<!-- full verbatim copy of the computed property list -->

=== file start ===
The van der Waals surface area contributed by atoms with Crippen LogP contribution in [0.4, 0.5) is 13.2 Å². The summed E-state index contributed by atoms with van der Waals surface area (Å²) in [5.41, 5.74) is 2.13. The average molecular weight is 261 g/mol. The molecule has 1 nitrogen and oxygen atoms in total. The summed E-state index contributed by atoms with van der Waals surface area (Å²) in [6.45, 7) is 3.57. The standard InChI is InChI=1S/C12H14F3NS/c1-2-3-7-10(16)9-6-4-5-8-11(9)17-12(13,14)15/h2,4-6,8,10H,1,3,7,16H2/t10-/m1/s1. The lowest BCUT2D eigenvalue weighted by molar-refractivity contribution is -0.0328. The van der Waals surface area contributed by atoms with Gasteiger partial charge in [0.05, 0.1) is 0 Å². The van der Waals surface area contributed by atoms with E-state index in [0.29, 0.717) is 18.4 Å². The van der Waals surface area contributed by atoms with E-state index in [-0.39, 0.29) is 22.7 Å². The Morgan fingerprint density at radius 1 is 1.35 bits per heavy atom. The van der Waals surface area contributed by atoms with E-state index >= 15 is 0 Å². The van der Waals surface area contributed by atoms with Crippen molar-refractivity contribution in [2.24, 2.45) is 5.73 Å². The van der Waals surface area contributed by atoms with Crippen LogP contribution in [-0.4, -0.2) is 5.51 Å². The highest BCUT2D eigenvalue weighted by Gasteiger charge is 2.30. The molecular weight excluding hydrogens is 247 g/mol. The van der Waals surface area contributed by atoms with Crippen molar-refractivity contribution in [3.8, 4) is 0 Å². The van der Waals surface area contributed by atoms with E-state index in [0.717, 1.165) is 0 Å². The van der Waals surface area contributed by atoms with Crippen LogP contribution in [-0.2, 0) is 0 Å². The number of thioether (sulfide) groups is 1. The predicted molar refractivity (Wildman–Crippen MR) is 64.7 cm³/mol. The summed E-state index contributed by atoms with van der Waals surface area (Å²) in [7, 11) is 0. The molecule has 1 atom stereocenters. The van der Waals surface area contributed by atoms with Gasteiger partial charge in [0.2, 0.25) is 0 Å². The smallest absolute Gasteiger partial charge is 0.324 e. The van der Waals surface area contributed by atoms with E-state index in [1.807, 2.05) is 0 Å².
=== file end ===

The van der Waals surface area contributed by atoms with Crippen LogP contribution in [0.4, 0.5) is 13.2 Å². The summed E-state index contributed by atoms with van der Waals surface area (Å²) in [5.41, 5.74) is 2.13. The average molecular weight is 261 g/mol. The molecule has 1 nitrogen and oxygen atoms in total. The summed E-state index contributed by atoms with van der Waals surface area (Å²) in [6.45, 7) is 3.57. The standard InChI is InChI=1S/C12H14F3NS/c1-2-3-7-10(16)9-6-4-5-8-11(9)17-12(13,14)15/h2,4-6,8,10H,1,3,7,16H2/t10-/m1/s1. The lowest BCUT2D eigenvalue weighted by molar-refractivity contribution is -0.0328. The van der Waals surface area contributed by atoms with Gasteiger partial charge in [0.05, 0.1) is 0 Å². The van der Waals surface area contributed by atoms with E-state index in [0.29, 0.717) is 18.4 Å². The van der Waals surface area contributed by atoms with E-state index in [-0.39, 0.29) is 22.7 Å². The Morgan fingerprint density at radius 1 is 1.35 bits per heavy atom. The van der Waals surface area contributed by atoms with E-state index >= 15 is 0 Å². The van der Waals surface area contributed by atoms with Crippen molar-refractivity contribution in [2.24, 2.45) is 5.73 Å². The van der Waals surface area contributed by atoms with Crippen LogP contribution in [-0.4, -0.2) is 5.51 Å². The highest BCUT2D eigenvalue weighted by Gasteiger charge is 2.30. The molecular weight excluding hydrogens is 247 g/mol. The van der Waals surface area contributed by atoms with Crippen molar-refractivity contribution in [3.8, 4) is 0 Å². The van der Waals surface area contributed by atoms with E-state index in [0.717, 1.165) is 0 Å². The van der Waals surface area contributed by atoms with Crippen LogP contribution in [-0.2, 0) is 0 Å². The number of thioether (sulfide) groups is 1. The predicted molar refractivity (Wildman–Crippen MR) is 64.7 cm³/mol. The summed E-state index contributed by atoms with van der Waals surface area (Å²) in [7, 11) is 0. The molecule has 1 atom stereocenters. The van der Waals surface area contributed by atoms with Gasteiger partial charge in [0.2, 0.25) is 0 Å². The smallest absolute Gasteiger partial charge is 0.324 e. The van der Waals surface area contributed by atoms with E-state index in [1.807, 2.05) is 0 Å².